The business plan also proposed including Lithuania, which does not currently have an NTS but would be included at this stage due to the small number of local pension providers in need of connection.“Connecting Austria (which has an NTS) and its direct neighbours (which do not have an NTS but have a small number of data providers) will expand the nucleus that started by connecting Poland in Step A,” the business plan adds.“Similarly, connecting the NTS of France will increase the area that started with the [national tracking services] of Belgium and the Netherlands.”Eventually, the remaining European Economic Area countries would also be connected to the ETS.ETS costIn line with the draft business plan published earlier this year, the per-member cost of the ETS was estimated at €0.03, which the consortium estimated would produce revenue to finance the not-for-profit managing entity, STEP, of no more than 10% of that produced by existing NTS.“If all estimated 280m Europeans (within the age range of 25-65) are connected, this should generate enough revenue (and, in time, a lower fee),” the business plan adds, without estimating the likelihood of such a high uptake.It also called on the European Commission to support the project financially.In a letter sent to Marianne Thyssen, commissioner for social affairs, to coincide with the report’s publication, Peter Melchior, chairman of the TTYPE steering committee of Denmark’s PKA, calls for Commission funding.“We calculated that, after the deduction of membership fees [of €3m], approximately €17m is needed in the first five years to cover the costs of developing, connecting and running the ETS,” Melchior writes.“We therefore strongly recommend the European Commission grant substantial financial support.”Melchoir also urges various stakeholders to build on the goodwill built up since the TTYPE Consortium first gathered and push ahead with the launch of the ETS.“Among parties in Europe, there needs to be enough willingness and executing power to step in and do this,” he writes.“The risk here is losing time and momentum. Political and financial support from the EC for future years is a prerequisite. Without sufficient EC support, STEP will not be able to realise its goals.”Speaking at the TTYPE launch event, Thyssen said the Commission was politically committed to the project and would aim to supply funding for the first step of the ETS connecting the Netherlands and Belgium – estimated in the business plan to cost €3.3m.She added that the Commission would later this year also tender for a provider to launch the ETS. The TTYPE consortium – comprising Danish pension provider PKA, Dutch providers PGGM, APG, MN and Syntrus Achmea and the UK and German construction-sector funds B&CE and SOKA-Bau – has been working on the plan since March 2015. A pan-European pension tracking service will take six years to break even and initially be reliant on grants from the European Commission, the venture’s final business plan shows.Unveiling its last business plan after more than a year of intensive work, the TTYPE Consortium – short for Track and Trace Your Pension in Europe – said it envisaged the staged rollout of a European tracking service (ETS), beginning in countries with existing national tracking services (NTS) and significant cross-border worker flow, with initial costs of €13.3m across the three-stage launch.The first step of the process would be for a proof-of-concept to be trialled in the Netherlands and Belgium, eventually being deployed across the Scandinavian countries and Poland.The second step would see the ETS rolled out across countries neighbouring the seven initial participating member states already in possession of an NTS, such as Latvia and Estonia.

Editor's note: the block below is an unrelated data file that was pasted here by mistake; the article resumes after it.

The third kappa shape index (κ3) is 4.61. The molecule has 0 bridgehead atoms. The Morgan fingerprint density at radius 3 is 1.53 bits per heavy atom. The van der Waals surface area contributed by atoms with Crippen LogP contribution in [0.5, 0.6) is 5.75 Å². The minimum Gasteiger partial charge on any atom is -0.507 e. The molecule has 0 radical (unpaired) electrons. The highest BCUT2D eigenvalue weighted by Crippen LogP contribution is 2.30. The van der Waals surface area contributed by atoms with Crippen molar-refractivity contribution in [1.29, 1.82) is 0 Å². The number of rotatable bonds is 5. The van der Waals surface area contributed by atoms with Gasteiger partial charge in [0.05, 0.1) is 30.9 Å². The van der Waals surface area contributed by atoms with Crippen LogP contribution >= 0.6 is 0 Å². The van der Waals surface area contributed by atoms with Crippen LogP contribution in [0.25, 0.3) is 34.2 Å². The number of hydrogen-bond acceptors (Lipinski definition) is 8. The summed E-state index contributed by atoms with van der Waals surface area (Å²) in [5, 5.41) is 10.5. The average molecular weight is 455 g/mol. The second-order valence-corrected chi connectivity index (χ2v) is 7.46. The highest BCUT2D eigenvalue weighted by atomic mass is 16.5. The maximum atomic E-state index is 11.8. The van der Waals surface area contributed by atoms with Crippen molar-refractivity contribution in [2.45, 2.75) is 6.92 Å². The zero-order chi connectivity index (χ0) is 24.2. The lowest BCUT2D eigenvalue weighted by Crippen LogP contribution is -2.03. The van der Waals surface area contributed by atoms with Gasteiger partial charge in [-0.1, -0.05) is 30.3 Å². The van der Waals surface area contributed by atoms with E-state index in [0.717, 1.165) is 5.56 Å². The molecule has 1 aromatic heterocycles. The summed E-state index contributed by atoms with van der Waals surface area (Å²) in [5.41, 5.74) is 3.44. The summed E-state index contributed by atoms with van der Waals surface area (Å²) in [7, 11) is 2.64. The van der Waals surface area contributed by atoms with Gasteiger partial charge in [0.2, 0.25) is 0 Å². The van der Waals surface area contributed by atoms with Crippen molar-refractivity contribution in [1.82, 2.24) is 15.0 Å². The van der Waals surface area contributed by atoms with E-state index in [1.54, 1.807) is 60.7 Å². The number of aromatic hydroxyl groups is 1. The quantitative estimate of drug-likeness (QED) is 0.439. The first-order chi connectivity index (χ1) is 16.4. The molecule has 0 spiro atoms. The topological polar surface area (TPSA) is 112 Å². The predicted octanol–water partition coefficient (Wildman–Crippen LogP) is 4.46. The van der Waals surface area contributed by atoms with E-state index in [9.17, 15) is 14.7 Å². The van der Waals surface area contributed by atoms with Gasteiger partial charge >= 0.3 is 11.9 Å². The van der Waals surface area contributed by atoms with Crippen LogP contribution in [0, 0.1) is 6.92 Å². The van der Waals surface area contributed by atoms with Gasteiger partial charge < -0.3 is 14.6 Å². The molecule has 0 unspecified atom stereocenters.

The number of pension providers in Lithuania is set to shrink to five following Danske Bank’s decision to sell its pensions business to Swedbank.Yesterday, Danske Bank signed an agreement with Swedbank investicijų valdymas to transfer, for an undisclosed amount, 100% of its shares in Danske Capital Investicijų Valdymas, its Lithuanian pension fund management company.The takeover, pending approval from Bank of Lithuania, is expected to be completed by the third quarter.Danske Bank noted on its website that the planned company shareholder change would occur at no cost to its pension fund participants, and have no effect on the number of pension fund units or unit values. The sale marks part of Danske Bank’s Baltic strategy to focus on corporate and private banking.In March, Lithuania’s Competition Council approved Danske’s transfer of its retail banking services to Swedbank, a transaction completed earlier this month.Last month, Danske Capital sold its Estonian pensions business to LHV Varahaldus.For Swedbank, the acquisition will strengthen its position as Lithuania’s biggest pensions provider.As of the end of March, according to Bank of Lithuania data, its five second-pillar funds had in total 745,192 members, a market share of 38.85% and assets of €745m (34.63%).Danske, the smallest of the providers, had respective shares of 1.75% and 3.29% in its four funds.Danske, unlike Swedbank, is also active in the much smaller third-pillar sector, where it runs a single high-equity fund.This had, as of the end of March, assets of €1.7m, or 2.84% of the total, and a membership of 1,371 (2.84%).The transaction represents a further consolidation in Lithuania’s pensions sector.In 2014, INVL Asset Management, part of the Invalda Group, acquired the pensions businesses of MP Pensions Funds Baltic, as well as 100% of Finasta Asset Management, including the latter’s pension funds.Recent results in the Lithuanian pensions sector have been unspectacular, with the 21 second-pillar funds recording an average nominal return of -1.18% year to date, while the 12 third-pillar funds returned -1.22%.Despite the recent losses, second-pillar assets increased by 4.8% year on year to €2.1bn and membership by 4.5% to 1.22m.The asset growth was boosted by this year’s increase in overall contributions.While the base rate remains unchanged at 2%, the 2015 additional members contribution of 1%, matched by a state contribution of 1% of the previous year’s average salary, both increased to 2%.